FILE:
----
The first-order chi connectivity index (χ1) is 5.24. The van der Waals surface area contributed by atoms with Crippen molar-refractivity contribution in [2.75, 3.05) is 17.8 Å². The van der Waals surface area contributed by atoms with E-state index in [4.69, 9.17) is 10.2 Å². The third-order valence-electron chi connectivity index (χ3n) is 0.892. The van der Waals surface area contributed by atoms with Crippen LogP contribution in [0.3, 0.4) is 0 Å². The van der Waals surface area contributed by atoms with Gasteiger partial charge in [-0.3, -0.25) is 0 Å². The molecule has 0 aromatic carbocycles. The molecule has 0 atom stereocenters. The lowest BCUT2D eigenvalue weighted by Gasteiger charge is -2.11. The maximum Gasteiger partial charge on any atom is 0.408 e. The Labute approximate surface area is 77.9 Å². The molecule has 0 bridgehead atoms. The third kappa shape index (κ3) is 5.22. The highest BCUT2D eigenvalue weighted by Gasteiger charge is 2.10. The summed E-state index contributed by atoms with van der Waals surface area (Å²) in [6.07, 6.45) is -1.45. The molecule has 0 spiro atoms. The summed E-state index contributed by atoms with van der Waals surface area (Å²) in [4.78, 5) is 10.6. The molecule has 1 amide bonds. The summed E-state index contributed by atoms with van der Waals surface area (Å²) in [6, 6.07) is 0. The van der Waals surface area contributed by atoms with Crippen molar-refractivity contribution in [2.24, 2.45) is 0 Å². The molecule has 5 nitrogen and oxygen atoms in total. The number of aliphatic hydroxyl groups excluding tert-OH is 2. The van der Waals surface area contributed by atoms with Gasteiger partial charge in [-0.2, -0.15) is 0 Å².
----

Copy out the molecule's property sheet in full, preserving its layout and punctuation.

The first-order chi connectivity index (χ1) is 5.24. The van der Waals surface area contributed by atoms with Crippen molar-refractivity contribution in [2.75, 3.05) is 17.8 Å². The van der Waals surface area contributed by atoms with E-state index in [4.69, 9.17) is 10.2 Å². The third-order valence-electron chi connectivity index (χ3n) is 0.892. The van der Waals surface area contributed by atoms with Crippen LogP contribution in [0.3, 0.4) is 0 Å². The van der Waals surface area contributed by atoms with Gasteiger partial charge in [-0.3, -0.25) is 0 Å². The molecule has 0 aromatic carbocycles. The molecule has 0 atom stereocenters. The lowest BCUT2D eigenvalue weighted by Gasteiger charge is -2.11. The maximum Gasteiger partial charge on any atom is 0.408 e. The Labute approximate surface area is 77.9 Å². The molecule has 0 bridgehead atoms. The third kappa shape index (κ3) is 5.22. The highest BCUT2D eigenvalue weighted by Gasteiger charge is 2.10. The summed E-state index contributed by atoms with van der Waals surface area (Å²) in [6.07, 6.45) is -1.45. The molecule has 0 spiro atoms. The summed E-state index contributed by atoms with van der Waals surface area (Å²) in [4.78, 5) is 10.6. The molecule has 1 amide bonds. The summed E-state index contributed by atoms with van der Waals surface area (Å²) in [6, 6.07) is 0. The van der Waals surface area contributed by atoms with Crippen molar-refractivity contribution in [2.24, 2.45) is 0 Å². The molecule has 5 nitrogen and oxygen atoms in total. The number of aliphatic hydroxyl groups excluding tert-OH is 2. The van der Waals surface area contributed by atoms with Gasteiger partial charge in [-0.2, -0.15) is 0 Å².